This is a guest blog from Ruth Landy, a longtime advocate for women’s and children’s health, working for UNICEF, WHO, the GAVI Alliance and the Partnership for Maternal, Newborn and Child Health.
WASHINGTON, DC — A rainbow nation descended Monday on a sprawling convention center here to learn, share and galvanize action for global women and newborn health.
Celebrities, ministers, policymakers and advocates rubbed shoulders at Women Deliver — the largest meeting on women’s health and empowerment in more than a decade. It’s a three-day mega networking opportunity, where hopes and fears mingled in the minds of the more than 3,000 participants from 146 nations.
The fears: Donors in wealthy nations will retrench as they battle domestic recessions; advocates’ calls for an additional $12 billion needed yearly for maternal, reproductive and newborn health will go unheeded. Developing nations’ fragile, understaffed health services will continue to make pregnancy and childbirth a life-threatening experience for poor women. Progress towards gender equality and economic empowerment will remain agonizingly slow.
Yet it was hope which reverberated most strongly in the sessions at the conference, laced with a healthy anger and impatience for the world to finally “deliver” for its women and girls. Hope that an often fractured global health community is finally moving seriously towards an integrated approach: United Nations Secretary General Ban Ki-moon announced a “joint action plan” to help save women and children by involving all actors.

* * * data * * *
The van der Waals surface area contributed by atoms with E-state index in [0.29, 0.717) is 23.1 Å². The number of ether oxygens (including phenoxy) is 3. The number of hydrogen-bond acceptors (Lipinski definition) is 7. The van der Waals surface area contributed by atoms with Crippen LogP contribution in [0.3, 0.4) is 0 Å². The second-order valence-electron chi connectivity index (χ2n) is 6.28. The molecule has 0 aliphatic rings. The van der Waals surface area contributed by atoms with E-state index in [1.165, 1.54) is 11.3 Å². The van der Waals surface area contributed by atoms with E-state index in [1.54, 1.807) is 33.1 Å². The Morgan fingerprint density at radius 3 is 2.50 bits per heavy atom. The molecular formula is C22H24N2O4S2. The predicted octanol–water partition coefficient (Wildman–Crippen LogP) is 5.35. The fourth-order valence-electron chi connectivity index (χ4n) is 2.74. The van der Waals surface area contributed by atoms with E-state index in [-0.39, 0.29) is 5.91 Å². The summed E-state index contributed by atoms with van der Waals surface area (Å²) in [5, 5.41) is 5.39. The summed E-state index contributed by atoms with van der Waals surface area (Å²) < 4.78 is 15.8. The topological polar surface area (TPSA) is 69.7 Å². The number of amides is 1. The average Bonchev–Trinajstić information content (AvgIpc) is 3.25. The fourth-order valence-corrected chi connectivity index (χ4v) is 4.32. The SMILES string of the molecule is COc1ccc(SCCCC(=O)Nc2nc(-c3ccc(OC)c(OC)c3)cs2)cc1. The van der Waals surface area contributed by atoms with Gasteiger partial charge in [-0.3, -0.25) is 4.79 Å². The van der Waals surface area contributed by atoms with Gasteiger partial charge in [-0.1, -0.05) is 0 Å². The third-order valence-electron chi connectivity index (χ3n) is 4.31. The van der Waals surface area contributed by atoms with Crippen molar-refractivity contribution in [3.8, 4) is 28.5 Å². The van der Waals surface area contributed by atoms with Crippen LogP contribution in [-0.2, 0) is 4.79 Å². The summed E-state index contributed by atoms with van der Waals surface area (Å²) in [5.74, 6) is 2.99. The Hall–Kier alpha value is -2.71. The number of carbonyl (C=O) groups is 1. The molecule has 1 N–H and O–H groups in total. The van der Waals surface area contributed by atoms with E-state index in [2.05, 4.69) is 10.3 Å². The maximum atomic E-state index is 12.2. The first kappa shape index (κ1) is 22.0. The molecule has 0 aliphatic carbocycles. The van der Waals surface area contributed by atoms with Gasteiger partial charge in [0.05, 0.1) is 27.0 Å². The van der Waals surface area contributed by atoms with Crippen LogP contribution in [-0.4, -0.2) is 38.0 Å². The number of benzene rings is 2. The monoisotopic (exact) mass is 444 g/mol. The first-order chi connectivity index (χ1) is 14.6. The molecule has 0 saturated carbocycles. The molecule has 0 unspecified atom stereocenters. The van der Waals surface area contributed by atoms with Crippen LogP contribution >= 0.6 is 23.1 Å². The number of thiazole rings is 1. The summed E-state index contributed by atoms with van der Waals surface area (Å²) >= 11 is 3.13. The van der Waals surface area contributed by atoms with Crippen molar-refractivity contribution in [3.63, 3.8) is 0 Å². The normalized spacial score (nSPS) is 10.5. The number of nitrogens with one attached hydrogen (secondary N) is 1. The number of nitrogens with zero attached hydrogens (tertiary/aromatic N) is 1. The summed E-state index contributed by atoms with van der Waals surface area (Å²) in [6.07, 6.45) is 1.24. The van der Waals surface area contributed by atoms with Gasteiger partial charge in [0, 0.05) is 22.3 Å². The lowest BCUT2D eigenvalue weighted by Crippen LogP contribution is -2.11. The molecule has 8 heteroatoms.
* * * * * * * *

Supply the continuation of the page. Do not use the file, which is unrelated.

Hope that political leaders at last understand the importance of placing women and girls at the center of their development initiatives. U.S. Secretary of Health and Human Services Kathleen Sebelius reiterated the Obama administration’s commitment to this at an afternoon session.
Hope that donors will put real money on the table, not just issue empty “commitments.” Melinda Gates made headlines at the conference with the announcement that the Bill & Melinda Gates Foundation she co-chairs will invest $1.5 billion over the next five years to support maternal and child health, family planning and nutrition programs in developing countries.
Calling this “a pivotal moment for women’s and children’s health” and saying “we finally have the world’s attention,” Gates promised the Women Deliver audience they could count on her to advocate with the world’s leaders on their behalf.
A critical window of opportunity lies ahead for reproductive, maternal, newborn and child health. In the corridors at Women Deliver, the sense of energy that traction is possible was palpable in the air.